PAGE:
U.S. Census & Demographics: Home

Getting Started

American Community Survey

The ACS is a nationwide survey conducted for the purpose of producing a socio-demographic description of the population. The survey is conducted on a continuous basis with reports being released annually. 

Annual 1, 3 & 5 year Period Estimates   (Which to Choose?)
  • are based on a survey conducted over a stretch of time rather than on a point in time
  • with care can be compared to point-in-time data like Decennial Census data
  • when comparing a period estimate to another period estimate:
    only compare estimates with the same time span length and no overlapping years.

Current Population Survey 

The Current Population Survey (CPS) is a monthly survey of about 50,000 households which has been conducted annually for over 50 years. General information about the survey can be found at the Census Bureau's CPS website or ICPSR CPS webpage.The components of the survey are:

Basic Monthly Survey

CPS Supplements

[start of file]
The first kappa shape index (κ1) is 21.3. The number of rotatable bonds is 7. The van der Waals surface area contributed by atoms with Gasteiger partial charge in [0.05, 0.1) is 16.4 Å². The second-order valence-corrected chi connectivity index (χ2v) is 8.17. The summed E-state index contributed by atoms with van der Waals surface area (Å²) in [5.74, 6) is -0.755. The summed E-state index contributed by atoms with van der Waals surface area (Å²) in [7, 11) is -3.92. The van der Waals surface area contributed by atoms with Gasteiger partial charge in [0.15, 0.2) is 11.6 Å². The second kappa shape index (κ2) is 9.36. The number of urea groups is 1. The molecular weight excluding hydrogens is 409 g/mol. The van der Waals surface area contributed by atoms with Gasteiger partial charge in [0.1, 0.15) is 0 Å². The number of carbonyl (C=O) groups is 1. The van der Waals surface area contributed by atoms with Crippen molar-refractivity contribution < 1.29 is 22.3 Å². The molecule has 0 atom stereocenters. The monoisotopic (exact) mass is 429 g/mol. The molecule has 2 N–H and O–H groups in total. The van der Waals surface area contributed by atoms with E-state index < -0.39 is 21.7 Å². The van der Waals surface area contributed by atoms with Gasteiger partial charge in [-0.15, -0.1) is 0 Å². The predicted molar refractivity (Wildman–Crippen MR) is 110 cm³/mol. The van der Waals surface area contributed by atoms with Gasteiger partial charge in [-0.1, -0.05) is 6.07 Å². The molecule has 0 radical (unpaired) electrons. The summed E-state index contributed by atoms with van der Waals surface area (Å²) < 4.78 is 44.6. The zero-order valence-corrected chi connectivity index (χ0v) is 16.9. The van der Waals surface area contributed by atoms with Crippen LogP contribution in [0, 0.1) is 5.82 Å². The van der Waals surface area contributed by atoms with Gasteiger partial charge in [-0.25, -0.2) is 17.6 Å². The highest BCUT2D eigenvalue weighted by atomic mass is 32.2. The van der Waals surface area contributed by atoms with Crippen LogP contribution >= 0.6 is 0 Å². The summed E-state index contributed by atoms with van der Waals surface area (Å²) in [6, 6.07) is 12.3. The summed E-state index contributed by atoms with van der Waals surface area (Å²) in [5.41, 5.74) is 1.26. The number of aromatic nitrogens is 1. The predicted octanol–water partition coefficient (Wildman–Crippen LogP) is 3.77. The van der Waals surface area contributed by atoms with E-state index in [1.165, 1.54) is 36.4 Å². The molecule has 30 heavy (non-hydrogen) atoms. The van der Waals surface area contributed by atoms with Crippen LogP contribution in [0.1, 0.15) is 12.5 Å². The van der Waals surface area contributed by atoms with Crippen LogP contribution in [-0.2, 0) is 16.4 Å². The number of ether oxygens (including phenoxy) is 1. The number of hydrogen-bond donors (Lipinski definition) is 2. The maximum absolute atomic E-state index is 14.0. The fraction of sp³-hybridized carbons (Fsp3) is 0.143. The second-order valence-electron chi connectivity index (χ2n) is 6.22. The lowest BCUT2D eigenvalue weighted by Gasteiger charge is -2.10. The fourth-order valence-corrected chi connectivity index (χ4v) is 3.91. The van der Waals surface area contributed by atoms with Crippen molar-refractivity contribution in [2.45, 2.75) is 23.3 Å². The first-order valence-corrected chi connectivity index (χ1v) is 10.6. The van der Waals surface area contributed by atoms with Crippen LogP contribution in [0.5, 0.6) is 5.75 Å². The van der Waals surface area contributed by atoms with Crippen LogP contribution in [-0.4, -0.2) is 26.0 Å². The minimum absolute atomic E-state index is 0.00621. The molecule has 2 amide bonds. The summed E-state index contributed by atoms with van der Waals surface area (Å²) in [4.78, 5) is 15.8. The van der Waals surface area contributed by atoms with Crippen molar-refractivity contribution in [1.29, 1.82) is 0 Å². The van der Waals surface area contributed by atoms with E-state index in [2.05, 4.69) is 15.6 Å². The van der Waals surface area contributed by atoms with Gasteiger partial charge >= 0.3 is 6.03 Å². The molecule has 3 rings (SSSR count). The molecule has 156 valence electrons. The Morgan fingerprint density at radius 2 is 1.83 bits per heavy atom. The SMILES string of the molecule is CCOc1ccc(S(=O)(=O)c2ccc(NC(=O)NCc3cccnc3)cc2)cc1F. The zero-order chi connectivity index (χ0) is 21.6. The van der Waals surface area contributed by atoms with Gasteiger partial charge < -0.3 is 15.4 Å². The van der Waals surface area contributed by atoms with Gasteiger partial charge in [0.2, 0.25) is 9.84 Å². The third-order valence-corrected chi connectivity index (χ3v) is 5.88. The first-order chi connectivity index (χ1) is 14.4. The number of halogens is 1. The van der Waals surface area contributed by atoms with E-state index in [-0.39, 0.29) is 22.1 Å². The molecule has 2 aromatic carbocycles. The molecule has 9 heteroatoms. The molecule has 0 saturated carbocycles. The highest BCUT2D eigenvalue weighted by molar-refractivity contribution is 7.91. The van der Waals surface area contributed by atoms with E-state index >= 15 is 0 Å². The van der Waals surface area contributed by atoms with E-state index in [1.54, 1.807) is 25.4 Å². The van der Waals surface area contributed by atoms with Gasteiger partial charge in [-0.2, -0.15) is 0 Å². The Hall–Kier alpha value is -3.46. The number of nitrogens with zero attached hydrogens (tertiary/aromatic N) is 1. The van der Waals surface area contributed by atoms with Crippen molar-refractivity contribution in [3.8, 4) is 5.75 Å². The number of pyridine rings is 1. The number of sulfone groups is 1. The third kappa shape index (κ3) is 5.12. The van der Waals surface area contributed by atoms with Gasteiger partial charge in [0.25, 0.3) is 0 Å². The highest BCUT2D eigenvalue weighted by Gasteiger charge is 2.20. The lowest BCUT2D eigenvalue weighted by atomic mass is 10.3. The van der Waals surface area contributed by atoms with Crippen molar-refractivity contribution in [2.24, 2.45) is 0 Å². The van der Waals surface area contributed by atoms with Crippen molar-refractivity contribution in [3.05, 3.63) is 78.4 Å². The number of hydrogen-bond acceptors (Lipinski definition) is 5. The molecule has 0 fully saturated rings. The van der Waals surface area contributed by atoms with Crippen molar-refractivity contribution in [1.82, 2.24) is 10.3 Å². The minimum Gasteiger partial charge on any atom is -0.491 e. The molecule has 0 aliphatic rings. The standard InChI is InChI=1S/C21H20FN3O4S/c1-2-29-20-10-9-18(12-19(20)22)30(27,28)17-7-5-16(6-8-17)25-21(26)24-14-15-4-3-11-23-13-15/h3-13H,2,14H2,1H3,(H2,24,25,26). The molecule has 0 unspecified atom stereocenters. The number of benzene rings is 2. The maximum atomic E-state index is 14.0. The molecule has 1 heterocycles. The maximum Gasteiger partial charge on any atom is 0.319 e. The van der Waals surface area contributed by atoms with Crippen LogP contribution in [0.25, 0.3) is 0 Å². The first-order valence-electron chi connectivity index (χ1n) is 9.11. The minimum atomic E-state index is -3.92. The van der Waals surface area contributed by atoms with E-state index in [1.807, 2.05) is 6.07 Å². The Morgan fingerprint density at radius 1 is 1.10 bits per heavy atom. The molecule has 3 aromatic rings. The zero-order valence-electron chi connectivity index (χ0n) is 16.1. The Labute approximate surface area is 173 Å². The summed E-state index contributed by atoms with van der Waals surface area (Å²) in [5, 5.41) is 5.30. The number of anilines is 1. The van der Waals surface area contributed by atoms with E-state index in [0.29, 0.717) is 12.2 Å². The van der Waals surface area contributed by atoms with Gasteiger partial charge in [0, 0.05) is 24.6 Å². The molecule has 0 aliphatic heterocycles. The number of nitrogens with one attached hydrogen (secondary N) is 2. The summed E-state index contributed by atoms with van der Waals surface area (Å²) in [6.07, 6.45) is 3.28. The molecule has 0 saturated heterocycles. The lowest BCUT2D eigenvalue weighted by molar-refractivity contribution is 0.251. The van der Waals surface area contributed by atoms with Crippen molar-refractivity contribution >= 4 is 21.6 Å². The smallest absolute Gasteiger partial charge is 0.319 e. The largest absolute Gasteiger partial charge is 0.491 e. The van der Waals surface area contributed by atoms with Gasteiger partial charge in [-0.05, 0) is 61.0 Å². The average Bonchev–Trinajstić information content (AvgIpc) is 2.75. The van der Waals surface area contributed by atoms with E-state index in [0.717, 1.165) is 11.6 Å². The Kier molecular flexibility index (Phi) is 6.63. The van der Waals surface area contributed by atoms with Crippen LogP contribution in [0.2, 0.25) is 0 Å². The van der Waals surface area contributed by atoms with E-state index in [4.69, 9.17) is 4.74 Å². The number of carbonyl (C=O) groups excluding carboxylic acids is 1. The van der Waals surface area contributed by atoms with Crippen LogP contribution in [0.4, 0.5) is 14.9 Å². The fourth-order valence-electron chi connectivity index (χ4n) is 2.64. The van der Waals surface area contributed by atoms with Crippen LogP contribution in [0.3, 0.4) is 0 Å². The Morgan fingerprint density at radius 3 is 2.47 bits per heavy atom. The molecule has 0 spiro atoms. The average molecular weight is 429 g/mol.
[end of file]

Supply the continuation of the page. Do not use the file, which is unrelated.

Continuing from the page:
Done on behalf of the Bureau of Labor Statistics, contains data on employment, unemployment and the labor force with  only limited socio-demographic detail.

Topic-specific surveys done annually or less frequently to gather demographic and socio-economic data; the most notable the Annual Social and Economic Supplement (ASEC)

Every 10 years, the U.S. Census Bureau conducts a census to determine the number of people living in the United States. The U.S. Census Bureau conducts the census in years ending in zero, on Census Day, which is April 1.

The data collected by the decennial census are used to determine the number of seats each state has in the U.S. House of Representatives.  The first U.S. census was in 1790 during the first term of our first president, George Washington. Secretary of State Thomas Jefferson led the effort. The population was 3,929,625, and Congress used these results to apportion 105 seats among 15 states.